SPRINGFIELD, MASS. (WHDH) - A mural controversy in Springfield has prompted officials at the Dr. Seuss Museum to remove an image that some say depicts a “jarring racial stereotype.”

The mural comes from the 1937 book “And to Think I Saw It on Mulberry Street.” It tells the story of a little boy exaggerating what he saw on his way home from school. It eventually ends with a parade scene, depicting what some are calling offensive and hurtful.

Three children’s book authors recently posted a letter on Twitter, saying they would not participate in the upcoming Children’s Book Festival at the museum because of a mural that shows an Asian man with chopsticks, a pointed hat and slanted eyes.

Mike Curato, Mo Willems and Lisa Yee wrote the letter, which read in part:

“We find this caricature of ‘The Chinaman’ deeply hurtful, and have concerns about children’s exposure to it. While this image may have been considered amusing to some when it was published 80 years ago, it is obviously offensive in 2017 (the year the mural was painted.)”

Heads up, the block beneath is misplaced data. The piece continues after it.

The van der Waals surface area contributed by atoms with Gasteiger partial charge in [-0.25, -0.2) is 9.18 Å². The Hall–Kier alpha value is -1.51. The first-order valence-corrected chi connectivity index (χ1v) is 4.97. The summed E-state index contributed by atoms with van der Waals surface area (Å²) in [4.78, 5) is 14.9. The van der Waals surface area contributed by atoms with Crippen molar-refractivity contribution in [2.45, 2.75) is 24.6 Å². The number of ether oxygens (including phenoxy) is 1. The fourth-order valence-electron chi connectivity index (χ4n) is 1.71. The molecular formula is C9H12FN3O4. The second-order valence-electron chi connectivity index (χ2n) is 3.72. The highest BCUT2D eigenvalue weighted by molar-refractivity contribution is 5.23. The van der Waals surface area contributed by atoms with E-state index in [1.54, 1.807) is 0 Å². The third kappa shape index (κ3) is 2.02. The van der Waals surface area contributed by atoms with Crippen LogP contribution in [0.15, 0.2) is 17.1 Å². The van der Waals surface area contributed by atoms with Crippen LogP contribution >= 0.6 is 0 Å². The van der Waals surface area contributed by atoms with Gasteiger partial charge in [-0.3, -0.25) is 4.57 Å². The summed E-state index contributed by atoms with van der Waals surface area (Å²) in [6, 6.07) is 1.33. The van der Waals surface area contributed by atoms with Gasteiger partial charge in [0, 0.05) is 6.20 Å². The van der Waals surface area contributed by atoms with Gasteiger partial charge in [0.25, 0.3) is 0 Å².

Some gathered outside the museum took a look at the image and did not find it to be racially insensitive.

“I see a very happy man with chopsticks eating his food. I don’t see anything offensive about that,” Pam Fleming said. “I don’t feel like it’s racist at all,” Jose Estrada said.

Some said the museum was stuck in a tough place.

“They’re in a catch 22. No matter what decision you make, somebody’s not gonna be happy,” Michael Walker said.

Museum administration acknowledged that Dr. Seuss’ early works contained some hurtful stereotypes and that his views changed over time.

“The museum will replace it with a new image that reflects the wonderful characters and messages from Dr. Seauss’ later works,” Dr. Seuss Enterprises said in a statement.

The mural is still on display at this time. Officials say they are working on plans to finalize what will be hung in its place.

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